"A great nation does not hide its history. It faces its flaws, and corrects them. This museum tells the truth: that a country founded on the promise of liberty held millions in chains, that the price of our union was America's original sin."That was near the beginning of the speech by former president George W. Bush, who signed the bill authorizing the construction of this museum on the National Mall.
George W. Bush is my least favorite U.S. president. He is no champion of African Americans; what he did, or more accurately, what he didn't do during the aftermath of Hurricane Katrina in 2005 was outright criminal. But as President Bush was speaking with sincerity about the greatness of Dr. Martin Luther King Jr., Harriet Tubman, Chuck Berry and Willie Mays, I tried to imagine a President Trump saying those things. I couldn't.
As this insane election season has progressed, I kept hoping that eventually most Trump supporters would acknowledge and reject the racism, both underlying and overt, in so much of what he says and does: the constant dog whistles, the retweeting of white Nationalist memes, the transparent photo op in Flint, the fact that the KKK is so thrilled that a guy like them is getting close to the presidency.
(I'm not going to do an in-depth article with proof of Trump's racism, since way too many have already done the work for me. Here are a few: the New York Times, the Huffington Post, and Fortune. A casual internet search will net you many more.)
But recently, I finally internalized that it was hopeless. Trump supporters will never reject his racism.
I believe that many of Trump's supporters aren't actually racist. They may realize that Trump is a racist, and they have chosen to ignore it or rationalize it and support him anyway. I can only conclude that they believe that what Trump promises to do for the country as president outweighs the fundamental evil of racism.
Maybe for them it's all about Trump's supposed superior business acumen (go read about his business failures and many bankruptcies, guys). Maybe they believe in more deregulation of Wall Street, because they believe the crash of 2008 didn't almost bring down the world's economy. Maybe they believe that climate change is a hoax, because 97% of the world's climate scientists have some strange reason for lying about its existence. Or perhaps they are worried about the composition of the Supreme Court because they believe in the need to oppress LGBT Americans and legislate what women do with their own bodies. Or it's their desire to repeal the Affordable Care Act because the poor don't deserve access to health care. Or maybe they want to eliminate Social Security because they think more elderly people should starve to death. (Maybe you can tell that I have a problem with far right social issues. I will freely acknowledge that I do.)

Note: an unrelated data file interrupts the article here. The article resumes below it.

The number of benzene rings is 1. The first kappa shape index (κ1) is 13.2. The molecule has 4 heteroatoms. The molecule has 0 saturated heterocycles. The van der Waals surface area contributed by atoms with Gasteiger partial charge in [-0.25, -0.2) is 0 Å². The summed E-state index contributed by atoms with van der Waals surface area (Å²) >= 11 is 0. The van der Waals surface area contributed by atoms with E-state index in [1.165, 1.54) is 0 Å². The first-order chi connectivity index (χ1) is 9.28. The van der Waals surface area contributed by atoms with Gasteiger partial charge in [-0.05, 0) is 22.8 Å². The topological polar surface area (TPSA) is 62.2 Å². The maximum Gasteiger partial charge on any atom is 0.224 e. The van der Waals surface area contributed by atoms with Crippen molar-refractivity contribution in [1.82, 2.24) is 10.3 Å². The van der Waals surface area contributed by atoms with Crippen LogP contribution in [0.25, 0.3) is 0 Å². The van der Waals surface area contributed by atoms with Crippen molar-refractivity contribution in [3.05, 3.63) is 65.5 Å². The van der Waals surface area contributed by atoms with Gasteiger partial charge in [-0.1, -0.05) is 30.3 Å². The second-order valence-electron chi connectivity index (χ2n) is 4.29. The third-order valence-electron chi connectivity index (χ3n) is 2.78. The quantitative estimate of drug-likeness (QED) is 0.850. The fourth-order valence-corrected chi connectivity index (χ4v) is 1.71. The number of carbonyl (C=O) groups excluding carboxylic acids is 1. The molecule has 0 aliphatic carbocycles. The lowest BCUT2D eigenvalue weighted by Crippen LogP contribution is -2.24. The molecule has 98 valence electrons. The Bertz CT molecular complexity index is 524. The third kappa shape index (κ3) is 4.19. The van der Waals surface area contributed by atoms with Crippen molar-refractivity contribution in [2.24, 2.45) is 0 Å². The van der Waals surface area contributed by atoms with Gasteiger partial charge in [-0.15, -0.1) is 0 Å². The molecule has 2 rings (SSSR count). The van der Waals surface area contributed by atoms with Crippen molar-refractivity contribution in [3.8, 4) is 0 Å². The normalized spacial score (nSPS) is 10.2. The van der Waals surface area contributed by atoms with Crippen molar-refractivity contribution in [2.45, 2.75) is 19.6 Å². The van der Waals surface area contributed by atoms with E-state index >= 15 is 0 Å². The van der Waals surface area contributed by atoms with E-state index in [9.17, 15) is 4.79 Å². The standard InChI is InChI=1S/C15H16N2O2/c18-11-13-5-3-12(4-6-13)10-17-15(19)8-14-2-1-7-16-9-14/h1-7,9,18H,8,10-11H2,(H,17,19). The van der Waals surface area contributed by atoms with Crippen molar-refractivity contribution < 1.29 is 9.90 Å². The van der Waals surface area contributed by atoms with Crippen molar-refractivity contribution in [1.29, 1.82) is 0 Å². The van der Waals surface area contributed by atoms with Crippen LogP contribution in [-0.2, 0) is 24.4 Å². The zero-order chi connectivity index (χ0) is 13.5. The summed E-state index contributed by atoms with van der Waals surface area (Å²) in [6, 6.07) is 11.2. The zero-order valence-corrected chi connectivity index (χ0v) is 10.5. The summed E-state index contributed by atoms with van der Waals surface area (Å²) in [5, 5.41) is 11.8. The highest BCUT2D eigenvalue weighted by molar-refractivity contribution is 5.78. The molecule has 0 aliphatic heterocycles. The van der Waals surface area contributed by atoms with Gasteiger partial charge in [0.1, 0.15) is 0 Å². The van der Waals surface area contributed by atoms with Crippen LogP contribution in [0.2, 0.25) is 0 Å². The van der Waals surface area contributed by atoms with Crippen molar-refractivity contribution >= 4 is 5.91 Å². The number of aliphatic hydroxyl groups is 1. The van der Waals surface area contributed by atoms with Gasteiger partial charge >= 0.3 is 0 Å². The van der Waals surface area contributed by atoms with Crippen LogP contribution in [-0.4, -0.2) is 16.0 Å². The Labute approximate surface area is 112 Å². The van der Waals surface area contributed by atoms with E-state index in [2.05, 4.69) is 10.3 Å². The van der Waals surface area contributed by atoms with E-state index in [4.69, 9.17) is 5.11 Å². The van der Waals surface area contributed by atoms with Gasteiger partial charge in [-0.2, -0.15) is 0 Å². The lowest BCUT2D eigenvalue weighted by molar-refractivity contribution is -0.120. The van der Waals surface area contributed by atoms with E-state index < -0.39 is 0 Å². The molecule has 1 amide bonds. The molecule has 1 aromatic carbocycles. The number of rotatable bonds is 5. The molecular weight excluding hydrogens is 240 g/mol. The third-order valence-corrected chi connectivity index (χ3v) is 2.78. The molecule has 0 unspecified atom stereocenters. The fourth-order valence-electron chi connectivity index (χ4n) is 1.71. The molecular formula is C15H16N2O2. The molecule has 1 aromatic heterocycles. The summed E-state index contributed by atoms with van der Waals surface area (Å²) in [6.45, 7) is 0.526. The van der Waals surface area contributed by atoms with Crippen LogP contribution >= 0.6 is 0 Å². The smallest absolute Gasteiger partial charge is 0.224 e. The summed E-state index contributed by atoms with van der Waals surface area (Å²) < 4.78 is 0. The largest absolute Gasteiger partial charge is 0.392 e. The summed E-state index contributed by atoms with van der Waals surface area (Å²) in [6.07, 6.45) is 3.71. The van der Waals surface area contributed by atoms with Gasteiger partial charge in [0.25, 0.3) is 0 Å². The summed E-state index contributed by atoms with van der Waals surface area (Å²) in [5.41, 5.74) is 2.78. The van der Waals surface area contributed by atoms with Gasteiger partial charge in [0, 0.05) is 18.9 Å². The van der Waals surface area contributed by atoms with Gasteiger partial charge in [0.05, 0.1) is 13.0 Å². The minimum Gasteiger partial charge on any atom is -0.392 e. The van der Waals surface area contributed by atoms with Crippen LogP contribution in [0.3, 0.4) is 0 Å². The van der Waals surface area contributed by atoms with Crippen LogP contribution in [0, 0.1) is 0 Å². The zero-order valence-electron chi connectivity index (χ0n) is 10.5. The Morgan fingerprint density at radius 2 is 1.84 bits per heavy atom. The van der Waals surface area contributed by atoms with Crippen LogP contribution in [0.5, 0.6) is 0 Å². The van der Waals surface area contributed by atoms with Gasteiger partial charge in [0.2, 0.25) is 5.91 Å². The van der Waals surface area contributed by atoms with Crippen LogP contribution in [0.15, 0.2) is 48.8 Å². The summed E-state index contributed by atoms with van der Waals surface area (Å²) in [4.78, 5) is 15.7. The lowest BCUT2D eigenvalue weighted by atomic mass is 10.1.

But worse than the Trump supporters who overlook it are the supporters who apparently see racism as a feature, not a bug. They seem to think racism is a welcome return to old-fashioned American values. They could never acknowledge, like George W. Bush did this morning, that slavery is America's original sin, that racism is evil at its core, and that African Americans are citizens of this country that deserve the same rights as white Americans. It's like they're saying black is white. Or okay, taking the implied racial symbolism out of it, that the sky is orange.
I can't help reacting emotionally when I am forced to acknowledge that such a large percentage of Americans are still fundamentally racist, because I was naive enough to believe that we were slowly getting better than this. I cried the night that Barack Obama became our first African American president because I thought we'd made genuine progress toward a color-blind society. But if the worst happens and Donald Trump becomes president, we may swing further toward fascism than our country and even the world can endure.